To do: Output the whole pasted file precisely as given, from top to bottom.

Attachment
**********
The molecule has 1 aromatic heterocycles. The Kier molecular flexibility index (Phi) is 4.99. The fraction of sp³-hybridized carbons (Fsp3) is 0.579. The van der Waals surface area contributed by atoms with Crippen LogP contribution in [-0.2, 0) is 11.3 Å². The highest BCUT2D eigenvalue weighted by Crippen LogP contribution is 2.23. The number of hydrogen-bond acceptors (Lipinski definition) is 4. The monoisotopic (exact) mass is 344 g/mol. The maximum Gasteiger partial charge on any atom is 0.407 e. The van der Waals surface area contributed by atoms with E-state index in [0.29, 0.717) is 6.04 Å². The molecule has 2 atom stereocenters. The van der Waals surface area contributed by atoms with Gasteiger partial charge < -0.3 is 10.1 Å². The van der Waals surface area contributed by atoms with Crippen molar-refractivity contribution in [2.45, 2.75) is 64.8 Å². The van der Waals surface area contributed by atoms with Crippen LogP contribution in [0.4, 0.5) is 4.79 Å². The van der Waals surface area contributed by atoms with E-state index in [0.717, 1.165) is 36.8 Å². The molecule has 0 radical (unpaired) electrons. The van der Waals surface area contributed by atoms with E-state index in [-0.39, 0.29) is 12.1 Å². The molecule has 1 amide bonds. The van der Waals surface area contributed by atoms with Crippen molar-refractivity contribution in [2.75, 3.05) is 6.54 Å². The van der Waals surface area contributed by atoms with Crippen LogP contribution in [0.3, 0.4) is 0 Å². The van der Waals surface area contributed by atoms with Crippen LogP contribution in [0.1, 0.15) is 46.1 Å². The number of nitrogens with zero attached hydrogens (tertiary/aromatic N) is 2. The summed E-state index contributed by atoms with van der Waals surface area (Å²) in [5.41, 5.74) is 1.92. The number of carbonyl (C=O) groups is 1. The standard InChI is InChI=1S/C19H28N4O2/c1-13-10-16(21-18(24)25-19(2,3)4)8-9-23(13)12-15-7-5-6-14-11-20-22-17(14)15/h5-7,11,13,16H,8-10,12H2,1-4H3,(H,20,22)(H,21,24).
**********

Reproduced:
The molecule has 1 aromatic heterocycles. The Kier molecular flexibility index (Phi) is 4.99. The fraction of sp³-hybridized carbons (Fsp3) is 0.579. The van der Waals surface area contributed by atoms with Crippen LogP contribution in [-0.2, 0) is 11.3 Å². The highest BCUT2D eigenvalue weighted by Crippen LogP contribution is 2.23. The number of hydrogen-bond acceptors (Lipinski definition) is 4. The monoisotopic (exact) mass is 344 g/mol. The maximum Gasteiger partial charge on any atom is 0.407 e. The van der Waals surface area contributed by atoms with E-state index in [0.29, 0.717) is 6.04 Å². The molecule has 2 atom stereocenters. The van der Waals surface area contributed by atoms with Gasteiger partial charge < -0.3 is 10.1 Å². The van der Waals surface area contributed by atoms with Crippen molar-refractivity contribution in [2.45, 2.75) is 64.8 Å². The van der Waals surface area contributed by atoms with Crippen LogP contribution in [0.4, 0.5) is 4.79 Å². The van der Waals surface area contributed by atoms with E-state index in [0.717, 1.165) is 36.8 Å². The molecule has 0 radical (unpaired) electrons. The van der Waals surface area contributed by atoms with E-state index in [-0.39, 0.29) is 12.1 Å². The molecule has 1 amide bonds. The van der Waals surface area contributed by atoms with Crippen molar-refractivity contribution in [2.75, 3.05) is 6.54 Å². The van der Waals surface area contributed by atoms with Crippen LogP contribution in [0.3, 0.4) is 0 Å². The van der Waals surface area contributed by atoms with Crippen LogP contribution in [0.1, 0.15) is 46.1 Å². The number of nitrogens with zero attached hydrogens (tertiary/aromatic N) is 2. The summed E-state index contributed by atoms with van der Waals surface area (Å²) in [5.41, 5.74) is 1.92. The number of carbonyl (C=O) groups is 1. The standard InChI is InChI=1S/C19H28N4O2/c1-13-10-16(21-18(24)25-19(2,3)4)8-9-23(13)12-15-7-5-6-14-11-20-22-17(14)15/h5-7,11,13,16H,8-10,12H2,1-4H3,(H,20,22)(H,21,24).